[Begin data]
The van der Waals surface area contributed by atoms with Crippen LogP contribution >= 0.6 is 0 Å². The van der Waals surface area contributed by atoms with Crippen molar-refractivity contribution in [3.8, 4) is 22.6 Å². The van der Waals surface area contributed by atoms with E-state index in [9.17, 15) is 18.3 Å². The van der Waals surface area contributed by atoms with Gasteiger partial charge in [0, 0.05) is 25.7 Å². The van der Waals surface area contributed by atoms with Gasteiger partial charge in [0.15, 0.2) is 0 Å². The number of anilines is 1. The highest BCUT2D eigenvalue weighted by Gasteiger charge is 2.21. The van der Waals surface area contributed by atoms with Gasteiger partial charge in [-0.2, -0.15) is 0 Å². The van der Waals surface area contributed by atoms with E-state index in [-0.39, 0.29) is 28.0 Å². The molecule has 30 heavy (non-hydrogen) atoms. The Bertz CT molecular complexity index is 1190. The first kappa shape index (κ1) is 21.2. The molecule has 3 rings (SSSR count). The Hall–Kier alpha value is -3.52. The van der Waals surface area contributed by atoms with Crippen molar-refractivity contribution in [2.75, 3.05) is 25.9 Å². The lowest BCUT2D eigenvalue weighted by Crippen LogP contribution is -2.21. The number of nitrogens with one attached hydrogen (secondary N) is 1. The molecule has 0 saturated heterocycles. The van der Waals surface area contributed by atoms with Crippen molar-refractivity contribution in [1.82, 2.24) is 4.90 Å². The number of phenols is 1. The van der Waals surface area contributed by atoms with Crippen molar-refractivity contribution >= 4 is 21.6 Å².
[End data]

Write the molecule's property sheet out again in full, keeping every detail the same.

The van der Waals surface area contributed by atoms with Crippen LogP contribution >= 0.6 is 0 Å². The van der Waals surface area contributed by atoms with Crippen molar-refractivity contribution in [3.8, 4) is 22.6 Å². The van der Waals surface area contributed by atoms with E-state index in [9.17, 15) is 18.3 Å². The van der Waals surface area contributed by atoms with Gasteiger partial charge in [0, 0.05) is 25.7 Å². The van der Waals surface area contributed by atoms with Gasteiger partial charge in [0.15, 0.2) is 0 Å². The number of anilines is 1. The highest BCUT2D eigenvalue weighted by Gasteiger charge is 2.21. The van der Waals surface area contributed by atoms with Gasteiger partial charge in [-0.2, -0.15) is 0 Å². The van der Waals surface area contributed by atoms with E-state index in [-0.39, 0.29) is 28.0 Å². The molecule has 30 heavy (non-hydrogen) atoms. The Bertz CT molecular complexity index is 1190. The first kappa shape index (κ1) is 21.2. The molecule has 3 rings (SSSR count). The Hall–Kier alpha value is -3.52. The van der Waals surface area contributed by atoms with Crippen molar-refractivity contribution in [2.75, 3.05) is 25.9 Å². The lowest BCUT2D eigenvalue weighted by Crippen LogP contribution is -2.21. The number of nitrogens with one attached hydrogen (secondary N) is 1. The molecule has 0 saturated heterocycles. The van der Waals surface area contributed by atoms with Crippen molar-refractivity contribution in [1.82, 2.24) is 4.90 Å². The number of phenols is 1. The van der Waals surface area contributed by atoms with Crippen molar-refractivity contribution >= 4 is 21.6 Å².